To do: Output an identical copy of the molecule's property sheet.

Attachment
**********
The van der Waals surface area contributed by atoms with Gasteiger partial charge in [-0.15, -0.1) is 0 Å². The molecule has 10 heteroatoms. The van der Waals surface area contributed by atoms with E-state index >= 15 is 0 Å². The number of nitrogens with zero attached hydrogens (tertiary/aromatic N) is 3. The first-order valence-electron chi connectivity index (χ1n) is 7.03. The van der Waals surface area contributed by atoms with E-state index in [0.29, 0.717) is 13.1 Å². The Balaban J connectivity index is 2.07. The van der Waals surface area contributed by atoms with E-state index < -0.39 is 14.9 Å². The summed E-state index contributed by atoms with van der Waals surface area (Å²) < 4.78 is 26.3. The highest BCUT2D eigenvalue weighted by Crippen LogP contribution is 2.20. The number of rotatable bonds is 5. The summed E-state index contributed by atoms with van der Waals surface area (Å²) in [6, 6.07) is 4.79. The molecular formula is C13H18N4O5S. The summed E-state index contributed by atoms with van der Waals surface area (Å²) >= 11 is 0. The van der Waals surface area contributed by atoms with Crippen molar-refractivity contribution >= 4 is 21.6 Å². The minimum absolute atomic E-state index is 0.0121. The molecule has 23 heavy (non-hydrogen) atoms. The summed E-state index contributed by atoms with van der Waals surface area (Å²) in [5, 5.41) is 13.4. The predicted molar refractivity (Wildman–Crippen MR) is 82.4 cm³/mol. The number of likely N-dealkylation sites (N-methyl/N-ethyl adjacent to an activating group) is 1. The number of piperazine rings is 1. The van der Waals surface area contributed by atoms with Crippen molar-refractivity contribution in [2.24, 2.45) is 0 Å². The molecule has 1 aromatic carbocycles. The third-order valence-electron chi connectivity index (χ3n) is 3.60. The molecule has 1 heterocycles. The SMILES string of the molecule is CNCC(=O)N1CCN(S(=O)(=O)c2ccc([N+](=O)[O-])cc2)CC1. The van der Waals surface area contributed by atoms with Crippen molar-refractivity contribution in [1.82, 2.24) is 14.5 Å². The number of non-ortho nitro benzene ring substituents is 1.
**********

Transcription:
The van der Waals surface area contributed by atoms with Gasteiger partial charge in [-0.15, -0.1) is 0 Å². The molecule has 10 heteroatoms. The van der Waals surface area contributed by atoms with E-state index >= 15 is 0 Å². The number of nitrogens with zero attached hydrogens (tertiary/aromatic N) is 3. The first-order valence-electron chi connectivity index (χ1n) is 7.03. The van der Waals surface area contributed by atoms with E-state index in [0.29, 0.717) is 13.1 Å². The Balaban J connectivity index is 2.07. The van der Waals surface area contributed by atoms with E-state index < -0.39 is 14.9 Å². The summed E-state index contributed by atoms with van der Waals surface area (Å²) < 4.78 is 26.3. The highest BCUT2D eigenvalue weighted by Crippen LogP contribution is 2.20. The number of rotatable bonds is 5. The summed E-state index contributed by atoms with van der Waals surface area (Å²) in [6, 6.07) is 4.79. The molecular formula is C13H18N4O5S. The summed E-state index contributed by atoms with van der Waals surface area (Å²) >= 11 is 0. The van der Waals surface area contributed by atoms with Crippen molar-refractivity contribution >= 4 is 21.6 Å². The minimum absolute atomic E-state index is 0.0121. The molecule has 23 heavy (non-hydrogen) atoms. The summed E-state index contributed by atoms with van der Waals surface area (Å²) in [5, 5.41) is 13.4. The predicted molar refractivity (Wildman–Crippen MR) is 82.4 cm³/mol. The number of likely N-dealkylation sites (N-methyl/N-ethyl adjacent to an activating group) is 1. The number of piperazine rings is 1. The van der Waals surface area contributed by atoms with Crippen molar-refractivity contribution in [2.24, 2.45) is 0 Å². The molecule has 1 aromatic carbocycles. The third-order valence-electron chi connectivity index (χ3n) is 3.60. The molecule has 1 heterocycles. The SMILES string of the molecule is CNCC(=O)N1CCN(S(=O)(=O)c2ccc([N+](=O)[O-])cc2)CC1. The van der Waals surface area contributed by atoms with Crippen molar-refractivity contribution in [1.82, 2.24) is 14.5 Å². The number of non-ortho nitro benzene ring substituents is 1.